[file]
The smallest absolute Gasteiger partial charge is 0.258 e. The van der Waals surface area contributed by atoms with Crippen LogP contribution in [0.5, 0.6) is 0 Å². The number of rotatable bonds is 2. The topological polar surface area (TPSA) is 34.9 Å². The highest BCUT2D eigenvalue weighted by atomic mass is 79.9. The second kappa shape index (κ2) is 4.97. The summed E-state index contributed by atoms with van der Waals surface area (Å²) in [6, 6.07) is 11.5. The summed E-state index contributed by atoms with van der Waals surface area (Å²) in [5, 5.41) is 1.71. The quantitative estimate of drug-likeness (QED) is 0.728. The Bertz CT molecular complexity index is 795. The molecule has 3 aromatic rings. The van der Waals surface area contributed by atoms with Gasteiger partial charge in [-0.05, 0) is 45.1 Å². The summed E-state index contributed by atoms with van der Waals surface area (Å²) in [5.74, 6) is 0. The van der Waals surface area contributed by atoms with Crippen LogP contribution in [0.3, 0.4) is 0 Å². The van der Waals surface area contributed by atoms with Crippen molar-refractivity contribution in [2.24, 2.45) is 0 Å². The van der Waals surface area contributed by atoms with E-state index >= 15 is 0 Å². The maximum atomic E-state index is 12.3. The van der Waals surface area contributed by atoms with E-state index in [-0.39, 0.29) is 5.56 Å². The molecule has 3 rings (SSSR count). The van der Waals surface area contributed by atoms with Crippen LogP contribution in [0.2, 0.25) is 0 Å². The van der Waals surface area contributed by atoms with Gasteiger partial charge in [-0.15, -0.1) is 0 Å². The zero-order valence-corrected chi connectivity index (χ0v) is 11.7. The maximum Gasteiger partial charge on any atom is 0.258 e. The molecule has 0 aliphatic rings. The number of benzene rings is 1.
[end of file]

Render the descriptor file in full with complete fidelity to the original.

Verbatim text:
The smallest absolute Gasteiger partial charge is 0.258 e. The van der Waals surface area contributed by atoms with Crippen LogP contribution in [0.5, 0.6) is 0 Å². The number of rotatable bonds is 2. The topological polar surface area (TPSA) is 34.9 Å². The highest BCUT2D eigenvalue weighted by atomic mass is 79.9. The second kappa shape index (κ2) is 4.97. The summed E-state index contributed by atoms with van der Waals surface area (Å²) in [6, 6.07) is 11.5. The summed E-state index contributed by atoms with van der Waals surface area (Å²) in [5, 5.41) is 1.71. The quantitative estimate of drug-likeness (QED) is 0.728. The Bertz CT molecular complexity index is 795. The molecule has 3 aromatic rings. The van der Waals surface area contributed by atoms with Gasteiger partial charge in [-0.05, 0) is 45.1 Å². The summed E-state index contributed by atoms with van der Waals surface area (Å²) in [5.74, 6) is 0. The van der Waals surface area contributed by atoms with Crippen LogP contribution in [0.3, 0.4) is 0 Å². The van der Waals surface area contributed by atoms with Crippen molar-refractivity contribution in [2.24, 2.45) is 0 Å². The van der Waals surface area contributed by atoms with E-state index >= 15 is 0 Å². The maximum atomic E-state index is 12.3. The van der Waals surface area contributed by atoms with E-state index in [-0.39, 0.29) is 5.56 Å². The molecule has 3 rings (SSSR count). The van der Waals surface area contributed by atoms with Crippen LogP contribution in [0.2, 0.25) is 0 Å². The van der Waals surface area contributed by atoms with Gasteiger partial charge in [-0.15, -0.1) is 0 Å². The zero-order valence-corrected chi connectivity index (χ0v) is 11.7. The maximum Gasteiger partial charge on any atom is 0.258 e. The molecule has 0 aliphatic rings. The number of benzene rings is 1.